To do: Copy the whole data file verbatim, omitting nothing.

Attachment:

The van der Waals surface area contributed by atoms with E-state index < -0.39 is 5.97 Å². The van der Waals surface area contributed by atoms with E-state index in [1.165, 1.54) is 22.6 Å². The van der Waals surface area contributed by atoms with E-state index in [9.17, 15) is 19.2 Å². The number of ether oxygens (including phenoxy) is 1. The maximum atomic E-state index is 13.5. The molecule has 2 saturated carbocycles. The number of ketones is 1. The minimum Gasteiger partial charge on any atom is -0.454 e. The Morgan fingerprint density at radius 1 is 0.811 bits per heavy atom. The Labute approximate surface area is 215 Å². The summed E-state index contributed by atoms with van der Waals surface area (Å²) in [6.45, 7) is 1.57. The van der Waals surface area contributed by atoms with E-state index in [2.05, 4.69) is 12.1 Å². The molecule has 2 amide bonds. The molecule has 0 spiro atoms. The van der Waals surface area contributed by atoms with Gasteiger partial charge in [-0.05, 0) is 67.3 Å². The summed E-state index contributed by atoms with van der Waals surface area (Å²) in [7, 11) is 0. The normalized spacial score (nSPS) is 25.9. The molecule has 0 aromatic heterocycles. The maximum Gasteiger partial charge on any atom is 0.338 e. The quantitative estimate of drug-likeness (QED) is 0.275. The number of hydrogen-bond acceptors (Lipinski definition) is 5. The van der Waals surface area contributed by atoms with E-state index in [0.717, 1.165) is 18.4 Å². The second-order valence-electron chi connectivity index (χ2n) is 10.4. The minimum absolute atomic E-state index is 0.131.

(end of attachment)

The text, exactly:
The van der Waals surface area contributed by atoms with E-state index < -0.39 is 5.97 Å². The van der Waals surface area contributed by atoms with E-state index in [1.165, 1.54) is 22.6 Å². The van der Waals surface area contributed by atoms with E-state index in [9.17, 15) is 19.2 Å². The number of ether oxygens (including phenoxy) is 1. The maximum atomic E-state index is 13.5. The molecule has 2 saturated carbocycles. The number of ketones is 1. The minimum Gasteiger partial charge on any atom is -0.454 e. The Morgan fingerprint density at radius 1 is 0.811 bits per heavy atom. The Labute approximate surface area is 215 Å². The summed E-state index contributed by atoms with van der Waals surface area (Å²) in [6.45, 7) is 1.57. The van der Waals surface area contributed by atoms with E-state index in [2.05, 4.69) is 12.1 Å². The molecule has 2 amide bonds. The molecule has 0 spiro atoms. The van der Waals surface area contributed by atoms with Gasteiger partial charge in [-0.05, 0) is 67.3 Å². The summed E-state index contributed by atoms with van der Waals surface area (Å²) in [7, 11) is 0. The normalized spacial score (nSPS) is 25.9. The molecule has 0 aromatic heterocycles. The maximum Gasteiger partial charge on any atom is 0.338 e. The quantitative estimate of drug-likeness (QED) is 0.275. The number of hydrogen-bond acceptors (Lipinski definition) is 5. The van der Waals surface area contributed by atoms with E-state index in [0.717, 1.165) is 18.4 Å². The second-order valence-electron chi connectivity index (χ2n) is 10.4. The minimum absolute atomic E-state index is 0.131.